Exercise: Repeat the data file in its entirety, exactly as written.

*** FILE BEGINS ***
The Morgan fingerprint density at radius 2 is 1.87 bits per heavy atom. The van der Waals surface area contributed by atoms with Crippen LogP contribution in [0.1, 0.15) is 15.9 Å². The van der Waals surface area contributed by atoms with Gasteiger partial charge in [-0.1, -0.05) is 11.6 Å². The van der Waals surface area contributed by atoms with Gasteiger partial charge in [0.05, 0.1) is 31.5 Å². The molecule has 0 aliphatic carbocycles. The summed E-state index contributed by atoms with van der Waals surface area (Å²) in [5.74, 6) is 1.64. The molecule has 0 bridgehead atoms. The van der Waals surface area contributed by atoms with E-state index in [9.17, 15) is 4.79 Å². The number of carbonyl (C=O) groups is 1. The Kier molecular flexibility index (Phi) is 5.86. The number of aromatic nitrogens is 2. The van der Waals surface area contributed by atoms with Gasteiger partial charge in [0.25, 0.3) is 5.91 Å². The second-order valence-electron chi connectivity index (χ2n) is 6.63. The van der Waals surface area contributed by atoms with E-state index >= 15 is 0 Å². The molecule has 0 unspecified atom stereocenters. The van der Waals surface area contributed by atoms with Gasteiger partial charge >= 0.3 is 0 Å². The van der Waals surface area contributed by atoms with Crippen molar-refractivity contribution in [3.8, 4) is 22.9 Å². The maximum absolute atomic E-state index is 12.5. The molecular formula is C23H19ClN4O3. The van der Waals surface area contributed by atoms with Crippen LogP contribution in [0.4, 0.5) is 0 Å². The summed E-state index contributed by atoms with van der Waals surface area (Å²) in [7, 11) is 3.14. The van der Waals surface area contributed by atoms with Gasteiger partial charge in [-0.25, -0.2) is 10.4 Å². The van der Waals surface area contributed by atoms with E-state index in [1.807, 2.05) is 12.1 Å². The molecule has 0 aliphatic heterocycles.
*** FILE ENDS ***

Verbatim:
The Morgan fingerprint density at radius 2 is 1.87 bits per heavy atom. The van der Waals surface area contributed by atoms with Crippen LogP contribution in [0.1, 0.15) is 15.9 Å². The van der Waals surface area contributed by atoms with Gasteiger partial charge in [-0.1, -0.05) is 11.6 Å². The van der Waals surface area contributed by atoms with Gasteiger partial charge in [0.05, 0.1) is 31.5 Å². The molecule has 0 aliphatic carbocycles. The summed E-state index contributed by atoms with van der Waals surface area (Å²) in [5.74, 6) is 1.64. The molecule has 0 bridgehead atoms. The van der Waals surface area contributed by atoms with E-state index in [9.17, 15) is 4.79 Å². The number of carbonyl (C=O) groups is 1. The Kier molecular flexibility index (Phi) is 5.86. The number of aromatic nitrogens is 2. The van der Waals surface area contributed by atoms with Gasteiger partial charge in [0.25, 0.3) is 5.91 Å². The second-order valence-electron chi connectivity index (χ2n) is 6.63. The van der Waals surface area contributed by atoms with E-state index >= 15 is 0 Å². The molecule has 0 unspecified atom stereocenters. The van der Waals surface area contributed by atoms with Gasteiger partial charge >= 0.3 is 0 Å². The van der Waals surface area contributed by atoms with Crippen molar-refractivity contribution in [3.8, 4) is 22.9 Å². The maximum absolute atomic E-state index is 12.5. The molecular formula is C23H19ClN4O3. The van der Waals surface area contributed by atoms with Crippen LogP contribution in [0.4, 0.5) is 0 Å². The summed E-state index contributed by atoms with van der Waals surface area (Å²) in [7, 11) is 3.14. The van der Waals surface area contributed by atoms with Gasteiger partial charge in [-0.25, -0.2) is 10.4 Å². The van der Waals surface area contributed by atoms with E-state index in [1.807, 2.05) is 12.1 Å². The molecule has 0 aliphatic heterocycles.